Be aware of password length limitations Passwords in Excel for Mac and Word for Mac have a 15-character limit. You cannot open a workbook or document that has been password protected in the Windows-based version of Excel or Word if the password is longer than fifteen characters. If you want to open the file in Office for Mac, ask the Windows-based author to adjust the password length.

See also

Freely rotated pictures, shapes, text boxes, and WordArt in earlier versions of Office

My characters appear differently in earlier versions of Office

Transparent objects in earlier versions of Office

Excel

The following table lists best practices for sharing files with people who use Windows.

Best practice Description
Use Compatibility Report Compatibility Report checks your Word documents, Excel workbooks, and PowerPoint presentations for compatibility with Windows versions so that you can resolve compatibility issues before you share a file. For more information about how to use Compatibility Report, see Check a document for compatibility.
Use common image formats

Common image formats such as JPEG (JPEG: A graphic file format supported by many Web browsers. JPEG was developed for compressing and storing photographic images and is best used for graphics containing many colors, such as scanned photos. JPEG files are compressed bitmaps.), PNG (PNG: A bitmapped image file format that is supported by most Web browsers. PNG uses a lossless data compression technique and does not degrade when saved or compressed. Like the JPEG format, PNG preserves the broad range and subtle variations in brightness and hue found in photographs. Like the GIF format, PNG supports transparency and preserves sharp detail, such as that in line art, logos, or illustrations with type.), and GIF (GIF: A graphic file format that many Web browsers can display as inline graphics. GIF was developed specifically for transmitting images. It is best used for graphics with few colors, such as cartoons or line drawings. GIF files are compressed bitmaps.) work in both the Mac and Windows versions of Office. The PNG format provides gamma correction (gamma correction: A method used to correct differences in the brightness of graphics when they are displayed on different computer systems.), which makes it ideal for use in both Mac and Windows operating environments.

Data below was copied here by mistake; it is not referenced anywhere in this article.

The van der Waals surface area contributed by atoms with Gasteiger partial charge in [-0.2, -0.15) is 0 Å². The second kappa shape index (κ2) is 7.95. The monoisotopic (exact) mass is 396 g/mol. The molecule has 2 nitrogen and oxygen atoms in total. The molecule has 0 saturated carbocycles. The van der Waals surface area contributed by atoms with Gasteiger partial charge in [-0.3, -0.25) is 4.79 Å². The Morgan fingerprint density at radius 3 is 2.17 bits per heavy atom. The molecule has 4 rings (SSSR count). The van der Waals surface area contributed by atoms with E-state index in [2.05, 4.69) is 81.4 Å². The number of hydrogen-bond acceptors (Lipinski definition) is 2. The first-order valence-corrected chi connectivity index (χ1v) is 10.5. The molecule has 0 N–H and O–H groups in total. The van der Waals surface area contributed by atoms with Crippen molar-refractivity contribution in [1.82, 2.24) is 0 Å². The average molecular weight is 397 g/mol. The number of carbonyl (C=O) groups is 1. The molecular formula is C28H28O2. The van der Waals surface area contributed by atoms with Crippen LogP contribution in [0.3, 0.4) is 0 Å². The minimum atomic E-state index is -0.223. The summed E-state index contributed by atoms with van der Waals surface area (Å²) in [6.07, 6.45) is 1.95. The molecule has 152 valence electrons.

Avoid using formats that are unique to the Mac operating environment, such as PICT.

Save files in the default XML file format Office for Mac 2011 and Microsoft Office 2010 share the same default file format, so if you use the default file format settings when you save files, you automatically improve compatibility. For Excel, the default file format is Excel Workbook (.xlsx). For PowerPoint, it is PowerPoint Presentation (.pptx). For Word, it is Word Document (.docx).
Use file extensions when you save files

Including the file name extension — such as .docx for Word documents — makes it easier to work with a file in Windows and enables other people to identify the file's format.

When you save a file for the first time, click the arrow next to the Save As box, and then clear the Hide extension check box.

Avoid certain characters in file names In file names, avoid using the following characters, which can't be read in a file name on a Windows-based computer: asterisk (*), backslash (\), slash mark (/), colon (:), greater-than sign (>), less-than sign (<), question mark (?), quotation mark ("), and bar (|).
Use common fonts Use fonts that are available in both the Mac and Windows operating environments. For example, fonts that are available on both the Mac and Windows operating environments include Arial, Verdana, Georgia, and Times New Roman. Using a common font helps ensure that the characters in your documents appear the way that you want in Windows.
Use common movie formats

Avoid using QuickTime movies. Instead, use Motion Picture Experts Group (MPEG 2, MPEG 4) or Video for Windows (AVI). For more information about how QuickTime movies appear in Windows, see My QuickTime movie doesn't play in Office for Windows.

Movies that you insert are linked to your document. If you need to open the document on a different computer, remember to copy the movie file when you copy the document. If you don't, the document will have only a picture of the poster frame of the movie.

Avoid linking to pictures and sounds Instead, embed the pictures and sounds.
Avoid using AppleScript scripts AppleScript scripts cannot run on the Windows operating system.